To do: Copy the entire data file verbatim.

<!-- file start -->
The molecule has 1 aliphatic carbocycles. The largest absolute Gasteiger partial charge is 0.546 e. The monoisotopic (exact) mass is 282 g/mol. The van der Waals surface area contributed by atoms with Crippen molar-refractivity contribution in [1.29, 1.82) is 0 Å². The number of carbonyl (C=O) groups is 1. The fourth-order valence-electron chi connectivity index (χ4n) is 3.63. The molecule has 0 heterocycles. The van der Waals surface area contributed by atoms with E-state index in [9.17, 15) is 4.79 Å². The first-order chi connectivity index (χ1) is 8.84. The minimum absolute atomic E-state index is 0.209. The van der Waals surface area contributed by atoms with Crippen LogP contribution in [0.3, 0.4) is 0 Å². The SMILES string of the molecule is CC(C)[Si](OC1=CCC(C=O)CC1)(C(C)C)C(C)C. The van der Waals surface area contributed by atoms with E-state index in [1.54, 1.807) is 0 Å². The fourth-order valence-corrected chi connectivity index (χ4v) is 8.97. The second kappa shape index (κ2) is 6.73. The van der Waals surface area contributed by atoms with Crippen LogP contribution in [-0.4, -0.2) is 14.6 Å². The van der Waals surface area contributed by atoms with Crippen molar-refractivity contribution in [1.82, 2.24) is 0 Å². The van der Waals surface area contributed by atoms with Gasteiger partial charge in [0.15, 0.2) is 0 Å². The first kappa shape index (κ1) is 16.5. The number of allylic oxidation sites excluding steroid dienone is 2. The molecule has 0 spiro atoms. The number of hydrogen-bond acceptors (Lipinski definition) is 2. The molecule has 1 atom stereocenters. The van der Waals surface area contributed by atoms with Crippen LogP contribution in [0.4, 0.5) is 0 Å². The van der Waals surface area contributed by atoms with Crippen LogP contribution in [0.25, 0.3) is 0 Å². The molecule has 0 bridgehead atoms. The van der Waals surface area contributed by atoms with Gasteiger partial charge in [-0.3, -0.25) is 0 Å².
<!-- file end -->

The molecule has 1 aliphatic carbocycles. The largest absolute Gasteiger partial charge is 0.546 e. The monoisotopic (exact) mass is 282 g/mol. The van der Waals surface area contributed by atoms with Crippen molar-refractivity contribution in [1.29, 1.82) is 0 Å². The number of carbonyl (C=O) groups is 1. The fourth-order valence-electron chi connectivity index (χ4n) is 3.63. The molecule has 0 heterocycles. The van der Waals surface area contributed by atoms with E-state index in [9.17, 15) is 4.79 Å². The first-order chi connectivity index (χ1) is 8.84. The minimum absolute atomic E-state index is 0.209. The van der Waals surface area contributed by atoms with Crippen LogP contribution in [0.3, 0.4) is 0 Å². The SMILES string of the molecule is CC(C)[Si](OC1=CCC(C=O)CC1)(C(C)C)C(C)C. The van der Waals surface area contributed by atoms with E-state index in [1.54, 1.807) is 0 Å². The fourth-order valence-corrected chi connectivity index (χ4v) is 8.97. The second kappa shape index (κ2) is 6.73. The van der Waals surface area contributed by atoms with Crippen LogP contribution in [-0.4, -0.2) is 14.6 Å². The van der Waals surface area contributed by atoms with Crippen molar-refractivity contribution in [1.82, 2.24) is 0 Å². The van der Waals surface area contributed by atoms with Gasteiger partial charge in [0.15, 0.2) is 0 Å². The first kappa shape index (κ1) is 16.5. The number of allylic oxidation sites excluding steroid dienone is 2. The molecule has 0 spiro atoms. The number of hydrogen-bond acceptors (Lipinski definition) is 2. The molecule has 1 atom stereocenters. The van der Waals surface area contributed by atoms with Crippen LogP contribution in [0.4, 0.5) is 0 Å². The van der Waals surface area contributed by atoms with Crippen LogP contribution in [0.25, 0.3) is 0 Å². The molecule has 0 bridgehead atoms. The van der Waals surface area contributed by atoms with Gasteiger partial charge in [-0.3, -0.25) is 0 Å².